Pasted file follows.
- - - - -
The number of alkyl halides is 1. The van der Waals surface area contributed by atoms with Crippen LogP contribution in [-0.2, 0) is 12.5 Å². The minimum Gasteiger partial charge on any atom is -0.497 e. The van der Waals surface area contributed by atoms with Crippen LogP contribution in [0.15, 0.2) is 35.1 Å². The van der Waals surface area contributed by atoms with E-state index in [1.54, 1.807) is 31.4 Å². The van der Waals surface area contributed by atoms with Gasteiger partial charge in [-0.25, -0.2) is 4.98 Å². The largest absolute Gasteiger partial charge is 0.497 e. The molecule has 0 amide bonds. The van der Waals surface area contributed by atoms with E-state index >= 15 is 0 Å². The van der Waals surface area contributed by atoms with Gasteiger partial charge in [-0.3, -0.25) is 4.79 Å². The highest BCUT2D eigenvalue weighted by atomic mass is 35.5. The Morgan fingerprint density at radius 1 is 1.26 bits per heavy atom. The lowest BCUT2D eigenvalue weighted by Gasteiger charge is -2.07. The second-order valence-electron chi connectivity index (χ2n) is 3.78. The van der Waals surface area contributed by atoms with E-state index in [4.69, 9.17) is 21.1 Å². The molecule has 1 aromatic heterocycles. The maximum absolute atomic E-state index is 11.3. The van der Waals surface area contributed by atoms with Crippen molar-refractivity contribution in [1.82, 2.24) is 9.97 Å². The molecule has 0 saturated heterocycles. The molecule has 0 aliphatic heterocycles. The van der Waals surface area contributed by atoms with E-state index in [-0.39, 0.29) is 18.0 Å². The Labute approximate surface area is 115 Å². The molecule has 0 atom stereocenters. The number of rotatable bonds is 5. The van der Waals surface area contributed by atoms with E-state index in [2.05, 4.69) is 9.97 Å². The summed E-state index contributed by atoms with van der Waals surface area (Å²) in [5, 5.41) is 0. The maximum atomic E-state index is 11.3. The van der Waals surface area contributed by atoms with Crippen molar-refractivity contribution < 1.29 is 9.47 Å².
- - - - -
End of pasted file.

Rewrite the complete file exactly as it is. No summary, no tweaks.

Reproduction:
The number of alkyl halides is 1. The van der Waals surface area contributed by atoms with Crippen LogP contribution in [-0.2, 0) is 12.5 Å². The minimum Gasteiger partial charge on any atom is -0.497 e. The van der Waals surface area contributed by atoms with Crippen LogP contribution in [0.15, 0.2) is 35.1 Å². The van der Waals surface area contributed by atoms with E-state index in [1.54, 1.807) is 31.4 Å². The van der Waals surface area contributed by atoms with Gasteiger partial charge in [-0.25, -0.2) is 4.98 Å². The largest absolute Gasteiger partial charge is 0.497 e. The molecule has 0 amide bonds. The van der Waals surface area contributed by atoms with E-state index >= 15 is 0 Å². The van der Waals surface area contributed by atoms with Gasteiger partial charge in [-0.3, -0.25) is 4.79 Å². The highest BCUT2D eigenvalue weighted by atomic mass is 35.5. The Morgan fingerprint density at radius 1 is 1.26 bits per heavy atom. The lowest BCUT2D eigenvalue weighted by Gasteiger charge is -2.07. The second-order valence-electron chi connectivity index (χ2n) is 3.78. The van der Waals surface area contributed by atoms with E-state index in [4.69, 9.17) is 21.1 Å². The molecule has 1 aromatic heterocycles. The maximum absolute atomic E-state index is 11.3. The van der Waals surface area contributed by atoms with Crippen molar-refractivity contribution in [1.82, 2.24) is 9.97 Å². The molecule has 0 saturated heterocycles. The molecule has 0 aliphatic heterocycles. The van der Waals surface area contributed by atoms with E-state index in [-0.39, 0.29) is 18.0 Å². The Labute approximate surface area is 115 Å². The molecule has 0 atom stereocenters. The number of rotatable bonds is 5. The van der Waals surface area contributed by atoms with E-state index in [2.05, 4.69) is 9.97 Å². The summed E-state index contributed by atoms with van der Waals surface area (Å²) in [5, 5.41) is 0. The maximum atomic E-state index is 11.3. The van der Waals surface area contributed by atoms with Crippen molar-refractivity contribution < 1.29 is 9.47 Å².